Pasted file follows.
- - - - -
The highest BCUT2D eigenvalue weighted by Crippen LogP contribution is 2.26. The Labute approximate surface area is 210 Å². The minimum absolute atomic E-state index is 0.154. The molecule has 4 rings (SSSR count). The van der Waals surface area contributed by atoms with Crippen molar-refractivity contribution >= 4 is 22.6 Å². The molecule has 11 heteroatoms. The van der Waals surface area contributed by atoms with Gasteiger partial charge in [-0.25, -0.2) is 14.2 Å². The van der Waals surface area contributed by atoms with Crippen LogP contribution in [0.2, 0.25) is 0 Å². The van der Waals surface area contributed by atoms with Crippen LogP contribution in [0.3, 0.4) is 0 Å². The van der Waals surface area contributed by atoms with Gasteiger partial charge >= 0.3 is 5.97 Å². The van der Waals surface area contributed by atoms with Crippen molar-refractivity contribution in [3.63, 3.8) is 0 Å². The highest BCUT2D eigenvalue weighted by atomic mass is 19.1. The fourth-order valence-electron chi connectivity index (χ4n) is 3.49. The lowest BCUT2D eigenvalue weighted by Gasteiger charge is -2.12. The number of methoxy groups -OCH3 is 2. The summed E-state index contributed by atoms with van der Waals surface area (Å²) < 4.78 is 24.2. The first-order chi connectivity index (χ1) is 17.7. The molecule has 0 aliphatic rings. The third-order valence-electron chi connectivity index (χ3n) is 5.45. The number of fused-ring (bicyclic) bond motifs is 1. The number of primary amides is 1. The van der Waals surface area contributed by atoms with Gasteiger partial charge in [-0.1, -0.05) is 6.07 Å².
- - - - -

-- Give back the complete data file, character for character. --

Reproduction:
The highest BCUT2D eigenvalue weighted by Crippen LogP contribution is 2.26. The Labute approximate surface area is 210 Å². The minimum absolute atomic E-state index is 0.154. The molecule has 4 rings (SSSR count). The van der Waals surface area contributed by atoms with Crippen molar-refractivity contribution >= 4 is 22.6 Å². The molecule has 11 heteroatoms. The van der Waals surface area contributed by atoms with Gasteiger partial charge in [-0.25, -0.2) is 14.2 Å². The van der Waals surface area contributed by atoms with Crippen LogP contribution in [0.2, 0.25) is 0 Å². The van der Waals surface area contributed by atoms with Crippen LogP contribution in [0.3, 0.4) is 0 Å². The van der Waals surface area contributed by atoms with Gasteiger partial charge >= 0.3 is 5.97 Å². The van der Waals surface area contributed by atoms with Crippen molar-refractivity contribution in [3.63, 3.8) is 0 Å². The highest BCUT2D eigenvalue weighted by atomic mass is 19.1. The fourth-order valence-electron chi connectivity index (χ4n) is 3.49. The lowest BCUT2D eigenvalue weighted by Gasteiger charge is -2.12. The number of methoxy groups -OCH3 is 2. The summed E-state index contributed by atoms with van der Waals surface area (Å²) < 4.78 is 24.2. The first-order chi connectivity index (χ1) is 17.7. The molecule has 0 aliphatic rings. The third-order valence-electron chi connectivity index (χ3n) is 5.45. The number of fused-ring (bicyclic) bond motifs is 1. The number of primary amides is 1. The van der Waals surface area contributed by atoms with Gasteiger partial charge in [-0.1, -0.05) is 6.07 Å².